LA JOLLA –
Dr Bernard Goodhead, B.Sc., MRCS, LRCP, MBCh.B Licentiate, Royal College of MRCS Physicians, England, M.Sc., Ch.M., FRCS, FACS, FICS and distinguished Hunterian Professor died June 6, 2022 .
Born in Derby, England to a homemaker and a baker, he was a young boy during the war years. Bombings destroyed sections of his town where the Rolls Royce factory-built engines for the British Spitfires. He reminisced about walking with his dad and friends to downed German planes, which were fun for young boys to explore, and collecting shrapnel to trade. Memories of donning a gas mask and getting to their air raid shelter quickly were less comfortable. He has never forgotten D-Day. On June 6th early in the day the skies were black with plans thundering overhead and no one knew why. Later as a medical student in 1952 his full scholarship coincided with England’s post war recovery when he rode to medical university on his bike, carrying his ration card.
Dr. Goodhead’s education began at Derby Grammar School (founded 1134) from which he graduated in 1952 with certificates in physics, chemistry, botany and zoology. He went on to attend the University of Birmingham in England with a full scholarship graduating in 1959 at the top of his medical class with a certificate of Full Registration as a medical practitioner from the British General Medical Council. Dr. Goodhead completed his internship at the Queen Elizabeth Hospital; he became a Fellow of the Royal College of Surgeons (1962); he became a Senior Registrar at Royal Hospital, Wolverhampton, England (1967) and a Senior Surgical Registrar at General Hospital, Birmingham, England (1968). In 1965 Dr. Goodhead was awarded a Fulbright Scholarship which brought him to Harbor General Hospital in Los Angeles, California. In England this is fondly known as the BT A (Been to America). This experience became inspiration for his new goal of emigrating and practicing medicine in Southern California.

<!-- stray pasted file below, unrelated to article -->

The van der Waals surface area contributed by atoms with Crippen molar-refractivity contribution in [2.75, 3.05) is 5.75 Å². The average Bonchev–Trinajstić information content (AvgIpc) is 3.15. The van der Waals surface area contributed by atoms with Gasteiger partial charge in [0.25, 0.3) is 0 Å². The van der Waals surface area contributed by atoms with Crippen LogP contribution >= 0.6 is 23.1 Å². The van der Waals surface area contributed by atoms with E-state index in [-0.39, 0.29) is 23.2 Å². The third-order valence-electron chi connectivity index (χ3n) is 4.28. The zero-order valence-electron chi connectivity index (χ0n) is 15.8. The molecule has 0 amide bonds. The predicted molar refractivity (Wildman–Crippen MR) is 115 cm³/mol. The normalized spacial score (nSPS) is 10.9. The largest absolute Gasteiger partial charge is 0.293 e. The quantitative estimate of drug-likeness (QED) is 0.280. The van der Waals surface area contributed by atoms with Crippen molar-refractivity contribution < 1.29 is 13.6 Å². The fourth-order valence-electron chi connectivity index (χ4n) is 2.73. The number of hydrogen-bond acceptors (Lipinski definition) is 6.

As a practitioner, Dr. Goodhead undertook a plethora of surgeries which included everything from appendectomies to the separation of Siamese twins. A highly regarded surgeon, he was also an anatomy lecturer. He has 30 publications between 1957 – 1972.
Dr. Goodhead was not only an esteemed practitioner, he was also a scientist. In 1965, researching the blood supply to the gastrointestinal track, he obtained a Master of Science from McGill University, Canada. Three years later he received a second MS from Birmingham University specializing in the pathogenesis of acute hemorrhagic pancreatitis. During his career, he was considered an authority on pancreatic disease and treatment. His expertise was sought by attorneys throughout the United States for courtroom education on the intricacies of the disease.
Dr. Goodhead moved toward his goal of emigrating and practicing in California when, in 1970, he was invited to Texas as Chief Resident in General Surgery, Bexar County Hospital. After passing the Texas medical exam he was awarded a faculty/surgical position at the University of Texas, San Antonio. For the next three years he practiced medicine in Texas and in 1972 passed the California Physician and Surgeon Certificate Exam, American Board in Surgery.